Monday, February 20, 2006

Comics Review: February 20

For this week, we've got a standalone story from Brian Vaughan in "Runaways", featuring Molly Hayes, the youngest member of the group. Molly's been a rather problematic figure from the very beginning; barely 12 when the story started, it was clear that she wasn't quite on equal ground with the other teenaged characters, and this often pushed her to the periphery of the plot; token shows of strength and comic relief aside, she's probably the least-active Runaway, ostensibly because she rarely understands what's going on - she's not stupid, but her perspective is rightly limited by her youth.

Vaughan tries to solve this problem by temporarily taking the other Runaways out of the picture - this issue focuses exclusively on Molly herself, separated from the rest of the group. She basically falls headfirst into a 21st-century version of Charles Dickens' "Oliver Twist", as she's forcibly recruited by a Fagin-esque magician into a gang of underaged thieves. Molly, sweet and naive as she is, gets in a bit over her head, and has to figure out how to escape her captor and free the other kids.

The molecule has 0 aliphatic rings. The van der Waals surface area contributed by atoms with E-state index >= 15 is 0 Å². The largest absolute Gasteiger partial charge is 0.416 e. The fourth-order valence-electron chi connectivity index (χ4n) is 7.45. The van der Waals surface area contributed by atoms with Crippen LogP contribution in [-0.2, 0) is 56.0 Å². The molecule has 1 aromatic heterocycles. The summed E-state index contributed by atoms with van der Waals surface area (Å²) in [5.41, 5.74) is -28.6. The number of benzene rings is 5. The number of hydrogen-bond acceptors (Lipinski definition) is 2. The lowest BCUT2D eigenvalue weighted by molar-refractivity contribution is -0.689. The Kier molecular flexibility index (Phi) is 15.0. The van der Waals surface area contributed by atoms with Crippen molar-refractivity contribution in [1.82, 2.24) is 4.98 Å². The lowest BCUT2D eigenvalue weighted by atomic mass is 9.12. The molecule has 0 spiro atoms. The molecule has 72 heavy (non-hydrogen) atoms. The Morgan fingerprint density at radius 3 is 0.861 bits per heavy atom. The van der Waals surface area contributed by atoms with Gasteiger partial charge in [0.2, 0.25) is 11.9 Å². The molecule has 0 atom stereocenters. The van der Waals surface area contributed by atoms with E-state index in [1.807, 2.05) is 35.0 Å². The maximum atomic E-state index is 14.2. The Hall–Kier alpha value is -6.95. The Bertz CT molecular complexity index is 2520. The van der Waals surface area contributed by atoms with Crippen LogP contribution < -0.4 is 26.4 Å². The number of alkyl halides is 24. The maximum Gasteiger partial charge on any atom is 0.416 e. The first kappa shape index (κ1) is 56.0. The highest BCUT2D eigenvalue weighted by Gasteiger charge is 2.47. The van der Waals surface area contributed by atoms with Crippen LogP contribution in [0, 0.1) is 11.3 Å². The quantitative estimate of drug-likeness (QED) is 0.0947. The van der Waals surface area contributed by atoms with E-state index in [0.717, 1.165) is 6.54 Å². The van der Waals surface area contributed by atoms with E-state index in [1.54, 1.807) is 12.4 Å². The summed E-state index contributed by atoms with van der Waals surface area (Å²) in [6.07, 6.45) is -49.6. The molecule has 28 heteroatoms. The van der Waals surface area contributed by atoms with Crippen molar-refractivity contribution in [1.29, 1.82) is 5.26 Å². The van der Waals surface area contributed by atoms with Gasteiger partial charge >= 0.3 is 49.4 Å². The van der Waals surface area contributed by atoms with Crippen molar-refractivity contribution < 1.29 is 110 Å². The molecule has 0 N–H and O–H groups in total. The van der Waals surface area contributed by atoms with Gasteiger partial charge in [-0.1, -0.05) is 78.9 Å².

It's a very atypical "Runaways" story because it's focalized through Molly, and as such it's significantly more simplistic than the book's usual tone. There are things we, the readers, can see that she doesn't, such as the fact that the Artful Dodgers are mirrors of what Molly might have become, had she been less fortunate in running away. There's no indication that she understands this, because Molly sees everything with the eyes of a child. But that point of view is what makes the last few pages of the story all the more heartbreaking; she is a child, and she has been through a lot since she and her friends discovered the truth about the Pride. And the fact that she's managed to retain innocence in such a situation makes her all the more endearing.

Character moments aside, the plot is a bit thin, but it's the calm before the storm, as next issue promises to kickstart the New Pride subplot that's been ticking over since the relaunch began.


And this?

This is a thing of genius. Because it's probably be better than the product it's lampooning. :)